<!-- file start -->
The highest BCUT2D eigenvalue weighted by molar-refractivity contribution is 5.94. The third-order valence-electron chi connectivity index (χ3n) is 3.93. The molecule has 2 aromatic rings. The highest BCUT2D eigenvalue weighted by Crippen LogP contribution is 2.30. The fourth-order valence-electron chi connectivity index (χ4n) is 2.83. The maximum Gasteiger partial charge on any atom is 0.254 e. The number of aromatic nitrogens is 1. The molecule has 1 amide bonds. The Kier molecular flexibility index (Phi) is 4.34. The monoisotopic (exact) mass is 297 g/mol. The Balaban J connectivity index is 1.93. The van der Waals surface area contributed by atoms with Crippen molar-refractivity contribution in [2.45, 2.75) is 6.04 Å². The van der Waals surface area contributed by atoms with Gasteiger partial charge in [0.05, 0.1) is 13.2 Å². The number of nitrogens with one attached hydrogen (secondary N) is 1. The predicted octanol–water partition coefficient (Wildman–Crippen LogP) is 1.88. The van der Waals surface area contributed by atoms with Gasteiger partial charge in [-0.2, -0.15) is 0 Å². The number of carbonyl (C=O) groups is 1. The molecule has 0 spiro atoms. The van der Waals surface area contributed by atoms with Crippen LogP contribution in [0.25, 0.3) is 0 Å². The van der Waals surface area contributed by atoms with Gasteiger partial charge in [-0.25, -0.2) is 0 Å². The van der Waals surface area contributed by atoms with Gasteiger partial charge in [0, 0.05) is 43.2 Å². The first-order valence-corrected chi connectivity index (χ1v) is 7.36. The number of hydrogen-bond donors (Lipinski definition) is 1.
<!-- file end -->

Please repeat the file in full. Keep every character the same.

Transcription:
The highest BCUT2D eigenvalue weighted by molar-refractivity contribution is 5.94. The third-order valence-electron chi connectivity index (χ3n) is 3.93. The molecule has 2 aromatic rings. The highest BCUT2D eigenvalue weighted by Crippen LogP contribution is 2.30. The fourth-order valence-electron chi connectivity index (χ4n) is 2.83. The maximum Gasteiger partial charge on any atom is 0.254 e. The number of aromatic nitrogens is 1. The molecule has 1 amide bonds. The Kier molecular flexibility index (Phi) is 4.34. The monoisotopic (exact) mass is 297 g/mol. The Balaban J connectivity index is 1.93. The van der Waals surface area contributed by atoms with Crippen molar-refractivity contribution in [2.45, 2.75) is 6.04 Å². The van der Waals surface area contributed by atoms with Gasteiger partial charge in [0.05, 0.1) is 13.2 Å². The number of nitrogens with one attached hydrogen (secondary N) is 1. The predicted octanol–water partition coefficient (Wildman–Crippen LogP) is 1.88. The van der Waals surface area contributed by atoms with Gasteiger partial charge in [-0.2, -0.15) is 0 Å². The number of carbonyl (C=O) groups is 1. The molecule has 0 spiro atoms. The van der Waals surface area contributed by atoms with Crippen LogP contribution in [0.25, 0.3) is 0 Å². The van der Waals surface area contributed by atoms with Gasteiger partial charge in [-0.25, -0.2) is 0 Å². The van der Waals surface area contributed by atoms with Gasteiger partial charge in [0, 0.05) is 43.2 Å². The first-order valence-corrected chi connectivity index (χ1v) is 7.36. The number of hydrogen-bond donors (Lipinski definition) is 1.